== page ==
To hear the media tell, it, Texas's early primary shows that the great blue wave against President Trump is on us and Democrats will be ruling the U.S. once again.  Here's how an over-excited Associated Press reported it:

AUSTIN, Texas (AP) – Women running for Congress surged to big wins and Democrats smashed recent turnout levels in Texas' first-in-the-nation 2018 primary elections, giving Republicans a potential glimpse of what's ahead in the first midterms under President Donald Trump.

Energized and angry Democrats in Texas, where the GOP has dominated for decades, came out in force to surpass 1 million voters Tuesday – the first time the party has eclipsed that benchmark in a midterm primary since 2002, just months after the Sept. 11 attacks.

Smashed?  Oh they love that word, redolent of rock stars smashing their guitars in ecstasy, I guess.  They had higher turnout, OK?  In reality, there's plenty of good news for Republicans.  Here are five points in a flash analysis:

1. Democrats made gains in some areas, yes, but they didn't actually win.  And they certainly didn't win enough to take over.  They just had higher turnout, which is a sign of enthusiasm, which of course is having their candidate lose to President Trump.  The press is calling it a milestone, a blue wave, and all that, but it also has been slavering for a Democratic victory, and such reportage shows the press willing to declare overwhelming victory any place it can find good news.  No need to believe the hype.

2. There does seem to be a natural pendulum swing going on here, and that's a sign of a healthy democracy.  Democrats now seem to be doing better in Texas, but it's from a very, very low base.  Here's the flip-side: if Democrats can turn a red state blue, it's also a fact that in areas that are not all that badly rigged and in maybe some that are, Republicans can turn a blue state red.  There have been significant gains in New England for the Republicans that the press has ignored, save for Salena Zito.  No, we don't want to swap them Texas for New England, but New England is a prize, and things can easily go the other way for Democrats, too.  The press isn't mentioning that.

3. Money.  The Democrats flooded the zone in Texas with money.  Mountains of money, and money they don't really have.  What's left has been billionaires carrying the whole thing, which is a risky picture for a supposed mass movement leftward and individual candidates attracting a lot of money.  Real wave elections, as Donald Trump demonstrated, don't need to be flooded with cash if the spirit of change is there.  If Democrats have to buttress this whole "blue wave" thing with just billionaire cash and individual-candidate cash, it's far from certain that the phenomenon will last, given that it thus far has produced nothing.  When the little people start giving in waves big enough to notice, it will be more of a sign of a mass movement and shift.  Right now, it seems too early for that, and we are fresh off the Trumpquake, which is likely to last, given the effort it took for people to become believers.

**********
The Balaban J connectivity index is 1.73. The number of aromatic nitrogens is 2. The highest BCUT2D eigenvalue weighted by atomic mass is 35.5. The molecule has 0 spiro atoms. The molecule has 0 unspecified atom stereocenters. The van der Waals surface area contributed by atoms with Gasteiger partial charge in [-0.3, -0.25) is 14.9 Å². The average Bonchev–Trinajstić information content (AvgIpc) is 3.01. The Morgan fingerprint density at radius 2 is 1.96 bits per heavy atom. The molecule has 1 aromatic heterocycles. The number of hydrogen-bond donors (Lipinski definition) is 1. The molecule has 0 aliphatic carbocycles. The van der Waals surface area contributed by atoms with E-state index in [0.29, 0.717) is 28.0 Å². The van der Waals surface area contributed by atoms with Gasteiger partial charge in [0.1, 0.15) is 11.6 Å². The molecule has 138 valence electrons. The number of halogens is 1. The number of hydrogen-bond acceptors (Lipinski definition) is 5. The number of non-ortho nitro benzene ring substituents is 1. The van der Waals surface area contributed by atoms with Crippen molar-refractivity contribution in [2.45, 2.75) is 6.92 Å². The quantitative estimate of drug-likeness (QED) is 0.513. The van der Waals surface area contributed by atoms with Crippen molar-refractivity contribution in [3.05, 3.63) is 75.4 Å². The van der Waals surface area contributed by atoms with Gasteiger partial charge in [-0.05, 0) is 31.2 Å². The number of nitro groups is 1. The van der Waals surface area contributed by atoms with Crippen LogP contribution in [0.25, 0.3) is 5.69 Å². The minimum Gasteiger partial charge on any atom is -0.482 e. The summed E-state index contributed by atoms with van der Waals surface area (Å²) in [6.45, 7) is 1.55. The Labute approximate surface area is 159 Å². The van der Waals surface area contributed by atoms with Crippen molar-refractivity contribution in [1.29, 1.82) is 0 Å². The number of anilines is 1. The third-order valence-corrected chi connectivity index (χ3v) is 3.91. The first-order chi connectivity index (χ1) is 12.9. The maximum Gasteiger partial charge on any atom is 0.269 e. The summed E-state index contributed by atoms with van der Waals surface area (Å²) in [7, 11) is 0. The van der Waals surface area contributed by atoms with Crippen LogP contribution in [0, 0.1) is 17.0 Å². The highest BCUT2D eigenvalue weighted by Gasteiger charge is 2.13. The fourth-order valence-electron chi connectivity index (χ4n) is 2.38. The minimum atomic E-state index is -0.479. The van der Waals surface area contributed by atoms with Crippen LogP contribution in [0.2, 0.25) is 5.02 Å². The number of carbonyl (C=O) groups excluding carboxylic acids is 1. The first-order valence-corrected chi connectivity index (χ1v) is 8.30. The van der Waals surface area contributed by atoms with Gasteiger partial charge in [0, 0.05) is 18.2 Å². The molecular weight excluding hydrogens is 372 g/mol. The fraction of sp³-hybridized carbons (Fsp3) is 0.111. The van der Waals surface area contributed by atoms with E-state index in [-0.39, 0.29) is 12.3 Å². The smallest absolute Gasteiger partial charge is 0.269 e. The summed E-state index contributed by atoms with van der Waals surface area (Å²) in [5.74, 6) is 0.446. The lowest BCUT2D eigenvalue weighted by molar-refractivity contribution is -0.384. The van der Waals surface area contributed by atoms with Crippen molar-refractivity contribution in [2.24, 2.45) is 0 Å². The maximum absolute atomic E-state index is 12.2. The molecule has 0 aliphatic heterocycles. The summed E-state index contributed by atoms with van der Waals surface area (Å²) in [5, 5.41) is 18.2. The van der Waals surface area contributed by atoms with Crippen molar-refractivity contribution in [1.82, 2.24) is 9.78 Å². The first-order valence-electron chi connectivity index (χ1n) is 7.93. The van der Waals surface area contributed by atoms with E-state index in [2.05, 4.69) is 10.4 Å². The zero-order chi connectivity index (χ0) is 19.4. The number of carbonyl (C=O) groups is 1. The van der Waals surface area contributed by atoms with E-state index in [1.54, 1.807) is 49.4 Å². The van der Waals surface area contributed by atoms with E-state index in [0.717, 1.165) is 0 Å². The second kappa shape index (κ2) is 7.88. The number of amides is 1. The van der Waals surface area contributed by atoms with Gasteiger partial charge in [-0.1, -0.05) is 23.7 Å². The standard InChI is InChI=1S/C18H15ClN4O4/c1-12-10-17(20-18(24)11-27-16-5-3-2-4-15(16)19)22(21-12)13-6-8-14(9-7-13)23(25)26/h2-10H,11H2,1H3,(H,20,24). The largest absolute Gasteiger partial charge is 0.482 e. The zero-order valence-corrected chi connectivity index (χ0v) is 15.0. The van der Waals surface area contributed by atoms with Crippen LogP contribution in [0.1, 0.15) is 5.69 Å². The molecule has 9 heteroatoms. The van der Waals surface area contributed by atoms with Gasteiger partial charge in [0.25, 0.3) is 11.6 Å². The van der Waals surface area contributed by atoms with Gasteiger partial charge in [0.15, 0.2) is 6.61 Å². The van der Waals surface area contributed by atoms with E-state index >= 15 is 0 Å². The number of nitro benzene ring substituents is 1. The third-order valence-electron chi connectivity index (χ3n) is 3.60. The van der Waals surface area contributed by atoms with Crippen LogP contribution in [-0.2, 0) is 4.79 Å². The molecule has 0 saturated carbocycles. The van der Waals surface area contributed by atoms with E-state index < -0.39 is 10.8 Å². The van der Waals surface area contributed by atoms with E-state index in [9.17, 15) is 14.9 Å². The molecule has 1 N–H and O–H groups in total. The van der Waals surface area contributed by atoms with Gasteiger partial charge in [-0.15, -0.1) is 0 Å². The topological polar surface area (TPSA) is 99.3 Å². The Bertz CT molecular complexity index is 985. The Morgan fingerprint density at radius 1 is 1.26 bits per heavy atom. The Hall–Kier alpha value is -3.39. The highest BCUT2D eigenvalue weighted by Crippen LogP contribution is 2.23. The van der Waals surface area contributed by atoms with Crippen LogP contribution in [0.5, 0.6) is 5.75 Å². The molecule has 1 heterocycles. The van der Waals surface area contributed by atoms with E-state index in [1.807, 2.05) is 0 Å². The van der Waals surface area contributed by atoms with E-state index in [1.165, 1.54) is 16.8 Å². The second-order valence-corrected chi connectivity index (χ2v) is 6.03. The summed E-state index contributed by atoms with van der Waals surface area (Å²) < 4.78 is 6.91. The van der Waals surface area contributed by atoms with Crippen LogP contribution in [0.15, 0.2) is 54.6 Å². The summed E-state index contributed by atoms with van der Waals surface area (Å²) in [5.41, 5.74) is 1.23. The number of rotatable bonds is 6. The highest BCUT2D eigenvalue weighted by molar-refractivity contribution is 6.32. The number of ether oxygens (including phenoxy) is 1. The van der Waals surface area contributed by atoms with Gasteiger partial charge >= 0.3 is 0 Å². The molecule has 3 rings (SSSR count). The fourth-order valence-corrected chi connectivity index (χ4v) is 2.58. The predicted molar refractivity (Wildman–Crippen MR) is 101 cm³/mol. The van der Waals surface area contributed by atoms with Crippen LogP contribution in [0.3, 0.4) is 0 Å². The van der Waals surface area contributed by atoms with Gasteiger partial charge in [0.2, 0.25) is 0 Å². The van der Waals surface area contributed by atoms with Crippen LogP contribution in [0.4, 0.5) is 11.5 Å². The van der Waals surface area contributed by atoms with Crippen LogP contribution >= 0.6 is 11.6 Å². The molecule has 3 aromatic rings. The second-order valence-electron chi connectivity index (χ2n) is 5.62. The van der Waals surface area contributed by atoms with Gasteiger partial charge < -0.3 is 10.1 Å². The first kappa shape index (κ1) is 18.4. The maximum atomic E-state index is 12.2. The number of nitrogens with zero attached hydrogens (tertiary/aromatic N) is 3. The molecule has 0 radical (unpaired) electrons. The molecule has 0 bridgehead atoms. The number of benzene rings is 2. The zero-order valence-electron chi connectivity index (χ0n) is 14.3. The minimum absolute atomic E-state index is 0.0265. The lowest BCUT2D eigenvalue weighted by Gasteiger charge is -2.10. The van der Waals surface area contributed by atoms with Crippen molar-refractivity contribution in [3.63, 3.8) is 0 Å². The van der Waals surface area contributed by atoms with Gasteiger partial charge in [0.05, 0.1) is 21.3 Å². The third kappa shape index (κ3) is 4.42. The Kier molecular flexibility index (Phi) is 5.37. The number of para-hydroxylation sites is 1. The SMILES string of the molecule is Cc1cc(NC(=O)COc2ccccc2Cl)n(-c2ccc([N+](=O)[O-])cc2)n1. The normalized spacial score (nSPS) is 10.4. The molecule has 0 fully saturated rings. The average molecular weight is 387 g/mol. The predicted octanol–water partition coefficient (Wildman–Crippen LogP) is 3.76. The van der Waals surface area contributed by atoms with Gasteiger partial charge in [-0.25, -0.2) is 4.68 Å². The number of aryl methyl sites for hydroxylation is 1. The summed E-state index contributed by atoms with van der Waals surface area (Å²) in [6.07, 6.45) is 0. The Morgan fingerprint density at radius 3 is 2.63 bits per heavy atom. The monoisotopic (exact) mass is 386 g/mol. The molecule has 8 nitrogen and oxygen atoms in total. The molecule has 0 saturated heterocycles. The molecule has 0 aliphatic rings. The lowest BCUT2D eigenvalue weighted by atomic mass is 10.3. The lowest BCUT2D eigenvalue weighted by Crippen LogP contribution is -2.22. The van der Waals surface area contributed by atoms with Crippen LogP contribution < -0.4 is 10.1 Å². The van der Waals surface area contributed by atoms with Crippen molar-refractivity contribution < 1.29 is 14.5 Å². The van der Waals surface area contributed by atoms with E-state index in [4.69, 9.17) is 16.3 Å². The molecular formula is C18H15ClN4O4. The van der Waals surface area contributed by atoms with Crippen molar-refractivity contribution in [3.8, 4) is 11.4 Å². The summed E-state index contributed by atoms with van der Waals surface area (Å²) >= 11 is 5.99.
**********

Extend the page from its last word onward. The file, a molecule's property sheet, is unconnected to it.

4. The quality of Democrats who are winning.  They aren't loud leftist firebrands, but rabbity sneak-under-the-wire low-key Democrats, anxious to make you forget their party's socialist and leftist orientation, given that such a record has such a bad smell with voters.  They could win on this strategy, to be fair, but the dynamic would be similar to how Bill Clinton (or, in the U.K., Tony Blair) retook office for his party in the wake of the Jimmy Carter (or, in the U.K., Sunny Jim Callahan) horror and the sun-king blaze of Ronald Reagan and Margaret Thatcher that followed.  Carter-Reagan = Obama-Trump.  In other words, Democrat-lite.  They aren't going to act like Obama once they get into power.  That era is going to be over for a long, long time, given the disaster of that presidency.

5. The great Democratic Party bum fight.  Take a look at the New York Times charts and graphs on the primary election.  Notice the gray bars in the Democratic Party column under the House race and governor's race categories.  Those are significant.  They represent split votes among the Democratic electorate.  The AP and other press are reporting the supposed Democratic gains as if the Democrats were a monolith, but the reality is, they still remain badly split between the Bernie Sanders socialists among them and the Hillary Clinton leftists.  The bum fight among Democrats remains a live force, as I wrote about here, and once the Democrats come up with one candidate from the primary (and the May 22 runoff in some cases), a lot of the Democrats will be out of sorts and stay home.  Advantage: Republicans.